Therefore picking the right bike depends very much on the conditions you are going to use it for. Are you going to use it daily? Will there be exceptions such as rain or snow? Are you ever going off road? Do you need to carry anything like clothes or groceries? How fast do you like to go? How far do you need to go? And do you ever plan on doing something else with the bike?
Now being older, wiser, and also uh.. better looking, eh.. would I buy a road bike again? No. I would sacrifice a few pounds (my bike weighs 18-19lbs, just a few pounds more than $15,000 Tour de France bikes, a cheap steel bike probably weighs around 25-30lbs) for more braze-ons, the ability to use fatter tires and take it off road (my current bike has a spoke count of 16 front 24 read.. if I hit a big rock or drive off a curb, the wheel would go out of alignment). Today I would get a touring bike because it is almost as fast as a road bike (for me), but it comes with the ability to mount cargo and it has added resilience (higher spoke counts, less fancy gearing, and more bosses for more water bottles). It would work about as well for my commute and better for my long distance events. I’m thinking something like the Surly Long Haul Trucker (about $1000 with cheap components, I’d probably upgrade them to at least 105, because Tiagra shifters just annoy me) or the Rivendell A Homer Hilsen (about $3000).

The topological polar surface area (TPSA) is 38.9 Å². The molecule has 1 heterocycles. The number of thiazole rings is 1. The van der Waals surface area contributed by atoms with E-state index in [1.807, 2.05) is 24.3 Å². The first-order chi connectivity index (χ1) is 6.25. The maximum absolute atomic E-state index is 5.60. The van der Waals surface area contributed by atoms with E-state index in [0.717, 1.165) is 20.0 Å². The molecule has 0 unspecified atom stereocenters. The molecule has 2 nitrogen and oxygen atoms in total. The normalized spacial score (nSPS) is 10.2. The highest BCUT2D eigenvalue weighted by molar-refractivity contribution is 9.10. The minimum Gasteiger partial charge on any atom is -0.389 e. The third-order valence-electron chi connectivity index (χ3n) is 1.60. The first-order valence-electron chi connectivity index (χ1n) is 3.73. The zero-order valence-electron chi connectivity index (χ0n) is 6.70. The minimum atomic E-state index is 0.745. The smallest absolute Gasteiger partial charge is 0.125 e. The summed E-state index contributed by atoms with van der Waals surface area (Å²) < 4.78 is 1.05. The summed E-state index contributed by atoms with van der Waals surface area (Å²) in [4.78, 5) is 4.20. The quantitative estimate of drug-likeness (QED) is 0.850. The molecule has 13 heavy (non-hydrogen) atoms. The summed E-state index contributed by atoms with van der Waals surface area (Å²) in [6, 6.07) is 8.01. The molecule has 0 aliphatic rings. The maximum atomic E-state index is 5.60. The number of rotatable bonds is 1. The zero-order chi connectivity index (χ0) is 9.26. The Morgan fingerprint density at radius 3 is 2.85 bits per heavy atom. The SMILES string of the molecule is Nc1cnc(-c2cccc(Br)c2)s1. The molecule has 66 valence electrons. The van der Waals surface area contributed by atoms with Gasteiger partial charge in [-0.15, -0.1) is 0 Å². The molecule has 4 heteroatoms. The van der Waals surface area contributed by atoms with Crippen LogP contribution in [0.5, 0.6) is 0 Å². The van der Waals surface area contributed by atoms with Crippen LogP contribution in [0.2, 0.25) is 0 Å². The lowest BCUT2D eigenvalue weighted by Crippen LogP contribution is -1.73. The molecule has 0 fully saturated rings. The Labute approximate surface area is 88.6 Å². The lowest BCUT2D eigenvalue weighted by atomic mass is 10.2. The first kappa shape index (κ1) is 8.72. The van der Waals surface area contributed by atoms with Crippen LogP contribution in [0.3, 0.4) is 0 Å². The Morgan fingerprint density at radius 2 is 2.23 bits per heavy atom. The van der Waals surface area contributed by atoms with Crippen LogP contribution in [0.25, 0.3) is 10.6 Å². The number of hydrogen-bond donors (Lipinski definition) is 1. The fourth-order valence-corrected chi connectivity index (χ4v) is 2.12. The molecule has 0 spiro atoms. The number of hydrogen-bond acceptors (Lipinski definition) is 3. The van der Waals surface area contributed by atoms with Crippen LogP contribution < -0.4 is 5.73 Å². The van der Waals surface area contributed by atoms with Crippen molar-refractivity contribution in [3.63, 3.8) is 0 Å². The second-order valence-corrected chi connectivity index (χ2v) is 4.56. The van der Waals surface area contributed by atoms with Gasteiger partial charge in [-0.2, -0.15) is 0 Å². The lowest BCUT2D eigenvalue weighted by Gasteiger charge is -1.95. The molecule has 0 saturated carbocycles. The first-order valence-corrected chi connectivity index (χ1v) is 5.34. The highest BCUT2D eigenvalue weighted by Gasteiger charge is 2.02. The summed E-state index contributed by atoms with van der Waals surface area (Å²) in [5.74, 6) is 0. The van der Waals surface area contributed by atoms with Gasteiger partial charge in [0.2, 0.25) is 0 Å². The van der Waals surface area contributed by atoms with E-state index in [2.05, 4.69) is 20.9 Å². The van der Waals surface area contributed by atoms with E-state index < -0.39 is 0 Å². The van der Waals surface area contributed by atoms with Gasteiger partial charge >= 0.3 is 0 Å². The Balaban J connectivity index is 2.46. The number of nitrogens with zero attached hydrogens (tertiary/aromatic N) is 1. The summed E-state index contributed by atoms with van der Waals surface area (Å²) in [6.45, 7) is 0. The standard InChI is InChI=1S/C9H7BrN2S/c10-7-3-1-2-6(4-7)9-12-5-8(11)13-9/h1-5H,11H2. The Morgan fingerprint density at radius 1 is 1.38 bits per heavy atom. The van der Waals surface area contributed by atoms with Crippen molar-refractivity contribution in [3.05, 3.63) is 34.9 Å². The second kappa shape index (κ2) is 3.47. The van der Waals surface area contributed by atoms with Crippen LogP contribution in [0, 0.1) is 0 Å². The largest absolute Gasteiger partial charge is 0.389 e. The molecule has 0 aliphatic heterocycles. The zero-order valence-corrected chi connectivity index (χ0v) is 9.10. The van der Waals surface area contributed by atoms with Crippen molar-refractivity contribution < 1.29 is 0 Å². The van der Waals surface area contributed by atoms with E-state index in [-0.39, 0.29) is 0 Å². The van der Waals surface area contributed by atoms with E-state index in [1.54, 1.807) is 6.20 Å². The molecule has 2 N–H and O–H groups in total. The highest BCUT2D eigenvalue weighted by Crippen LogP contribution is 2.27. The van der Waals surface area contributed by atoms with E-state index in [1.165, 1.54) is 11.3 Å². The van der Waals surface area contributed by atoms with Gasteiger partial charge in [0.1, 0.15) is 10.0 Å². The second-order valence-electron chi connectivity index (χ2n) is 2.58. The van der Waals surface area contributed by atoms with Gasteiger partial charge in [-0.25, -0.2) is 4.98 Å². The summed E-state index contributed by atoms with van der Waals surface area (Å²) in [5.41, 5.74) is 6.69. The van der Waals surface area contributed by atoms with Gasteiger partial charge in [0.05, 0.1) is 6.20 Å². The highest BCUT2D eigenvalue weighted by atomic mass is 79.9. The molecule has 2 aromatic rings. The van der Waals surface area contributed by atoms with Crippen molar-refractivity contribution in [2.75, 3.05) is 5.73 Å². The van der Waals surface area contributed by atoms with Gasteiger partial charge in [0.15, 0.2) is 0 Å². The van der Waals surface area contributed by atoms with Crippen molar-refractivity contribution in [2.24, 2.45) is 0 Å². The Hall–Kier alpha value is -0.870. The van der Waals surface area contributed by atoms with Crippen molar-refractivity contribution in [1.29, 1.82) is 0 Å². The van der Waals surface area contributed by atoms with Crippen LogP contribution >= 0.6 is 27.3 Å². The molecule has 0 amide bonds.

Another thing you have to consider when you buy a bike is that riding will probably change you. An untrained individual will be quite uncomfortable on a road bike. The saddle is too hard, the handlebars are too far down so the butt and neck hurts, etc. After several months, this will change. If you buy a more “comfortable” bike, then unless you are a “comfortable” rider, the slow shifting, low gearing (spin-outs), and lack of aerodynamics will begin to annoy you as you get more fit.
Maybe one idea is to look at which car you prefer to drive. If you could drive whatever you wanted to (remember price is not so much an objection for a bicycle as it is for a car), what kind would you be driving? The sports car? The SUV? The Jeep? A van? A sedan? Consider the distance for your commute and multiply by 7. This is the comfort level. For instance, if your commute is 5 miles, imagine driving 35 miles in a Jeep with knobby wheels(mountain bike), would that be fun? Probably not, unless you love Jeeps. To derive the price level, take the price level of your imaginary car and divide by 25. That’s would much you would spend on a similar level bike, thereabouts.